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The Best Bits of Ireland

  We don’t agree! T and I, that is. Usually we pretty much agree about a country. Not only do we disagree about our favourite best bits of Ireland, but we can barely decide which of half a dozen places we individually feel are our favourites.   T says, “The most fascinating place was Ballynahinch Castle (see Ballynahinch Castle) because it seemed like stepping back in time. It felt real and authentic.”   “For me, it was Wicklow County. Those amazing rolling green hills and deep valleys were mesmerizing to me. I could easily live there.” I say.   “Yah, it was nice, … More…

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Ring 3: The Dingle Peninsula

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  The Dingle Peninsula was the most fascinating and memorable of the three “Rings” on Ireland`s South coast. Wild and rocky, wind-blown and untouched by tourism, it’s the REAL IRELAND.   The poor little sheep were clinging to the sides of the rocky crags. With vast valleys or ocean below, did they ever slip and fall? They certainly ended up on the road often enough.   We sort of went backwards around the peninsula, counter-clockwise, starting at Castlegregory, a quaint little town with a 50’s-style gas station, and 14 miles of wind-swept rocky beach.   One-way mountain roads zig-zagging into … More…

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Ring 2: Skip The Ring Of Kerry, But Don’t Miss Killarney Park

  The Kerry Peninsula (aka Ring of Kerry) is the next peninsula after the Beara Peninsula driving from Southeast to Southwest in Ireland. Although it is likely beautiful, it is the most touristy of the 3 rings, so horror of horrors, we skipped it. We heard that the Ring of Beara and the Ring of Dingle were even more amazing and much less touristy than the Ring of Kerry. We`re not saying that we don`t recommend the Ring of Kerry, but given time restrictions, choose the Dingle Peninsula as a first choice. Of course we always avoid the most touristy places wherever … More…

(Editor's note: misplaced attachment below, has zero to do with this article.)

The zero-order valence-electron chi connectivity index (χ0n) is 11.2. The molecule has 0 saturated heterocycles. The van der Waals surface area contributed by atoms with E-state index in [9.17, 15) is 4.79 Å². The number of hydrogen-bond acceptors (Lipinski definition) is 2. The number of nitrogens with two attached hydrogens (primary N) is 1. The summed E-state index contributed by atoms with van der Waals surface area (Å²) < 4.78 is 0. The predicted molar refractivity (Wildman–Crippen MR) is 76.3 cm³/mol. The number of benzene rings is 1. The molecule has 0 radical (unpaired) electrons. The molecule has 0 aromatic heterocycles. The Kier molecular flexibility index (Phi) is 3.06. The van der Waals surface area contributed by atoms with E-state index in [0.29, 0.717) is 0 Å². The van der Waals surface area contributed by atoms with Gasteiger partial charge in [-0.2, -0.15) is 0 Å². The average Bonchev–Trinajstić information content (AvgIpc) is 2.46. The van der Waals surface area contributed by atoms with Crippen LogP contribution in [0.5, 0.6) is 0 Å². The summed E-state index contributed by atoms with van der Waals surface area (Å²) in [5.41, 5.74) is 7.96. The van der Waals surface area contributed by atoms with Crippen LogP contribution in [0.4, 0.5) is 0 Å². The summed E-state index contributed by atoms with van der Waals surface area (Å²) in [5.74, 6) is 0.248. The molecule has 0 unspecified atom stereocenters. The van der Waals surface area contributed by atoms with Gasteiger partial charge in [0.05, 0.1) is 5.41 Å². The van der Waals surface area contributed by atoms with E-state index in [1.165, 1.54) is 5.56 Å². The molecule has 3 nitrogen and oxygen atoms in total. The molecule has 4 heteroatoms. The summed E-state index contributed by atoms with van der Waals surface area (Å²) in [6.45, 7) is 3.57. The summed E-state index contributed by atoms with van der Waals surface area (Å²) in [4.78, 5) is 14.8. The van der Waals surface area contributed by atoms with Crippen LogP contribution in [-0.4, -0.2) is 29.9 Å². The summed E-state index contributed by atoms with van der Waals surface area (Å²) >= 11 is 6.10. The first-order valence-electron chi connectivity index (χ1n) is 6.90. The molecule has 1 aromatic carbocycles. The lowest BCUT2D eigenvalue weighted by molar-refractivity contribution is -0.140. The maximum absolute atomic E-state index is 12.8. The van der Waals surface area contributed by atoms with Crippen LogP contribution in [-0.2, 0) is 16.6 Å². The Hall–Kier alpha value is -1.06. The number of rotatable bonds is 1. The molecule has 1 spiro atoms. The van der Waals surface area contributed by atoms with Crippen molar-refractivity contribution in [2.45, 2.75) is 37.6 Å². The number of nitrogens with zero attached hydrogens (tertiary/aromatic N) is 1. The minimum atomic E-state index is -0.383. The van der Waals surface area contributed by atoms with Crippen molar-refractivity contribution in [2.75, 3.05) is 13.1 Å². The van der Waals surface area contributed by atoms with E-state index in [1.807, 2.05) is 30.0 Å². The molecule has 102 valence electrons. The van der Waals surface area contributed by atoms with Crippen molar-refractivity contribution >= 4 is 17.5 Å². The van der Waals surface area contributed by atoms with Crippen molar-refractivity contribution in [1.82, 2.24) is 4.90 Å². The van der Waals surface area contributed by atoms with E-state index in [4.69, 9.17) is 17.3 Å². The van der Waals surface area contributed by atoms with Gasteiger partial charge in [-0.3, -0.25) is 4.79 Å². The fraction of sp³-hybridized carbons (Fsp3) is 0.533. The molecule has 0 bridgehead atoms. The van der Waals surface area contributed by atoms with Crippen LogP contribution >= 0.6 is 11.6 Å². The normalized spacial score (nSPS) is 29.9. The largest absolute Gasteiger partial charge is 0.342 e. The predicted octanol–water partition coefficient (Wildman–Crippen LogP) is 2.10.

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Balleylickey, Skibbereen, Hag’s Head & Klonikilty

  With Irish place names like Balleylickey, the Burren, Hag’s Head, Klonikilty, Skibbereen, Salthill, Graiguenamanagh, Sheep’s Head, Beara and Dingle, driving around Ireland was filled with curiosity. What would a place with such an odd name be like? There was a wild variety of landscapes, but like most countries, it was the little-known, off-the-beaten path places that were the most beautiful. We drove in a circle that started in Limerick, went North to Sligo, then East to Dublin, then south  along the coast, then inland to Cork, then South along the coast, then around the three peninsulas: Beara, Kerry and Dingle, … More…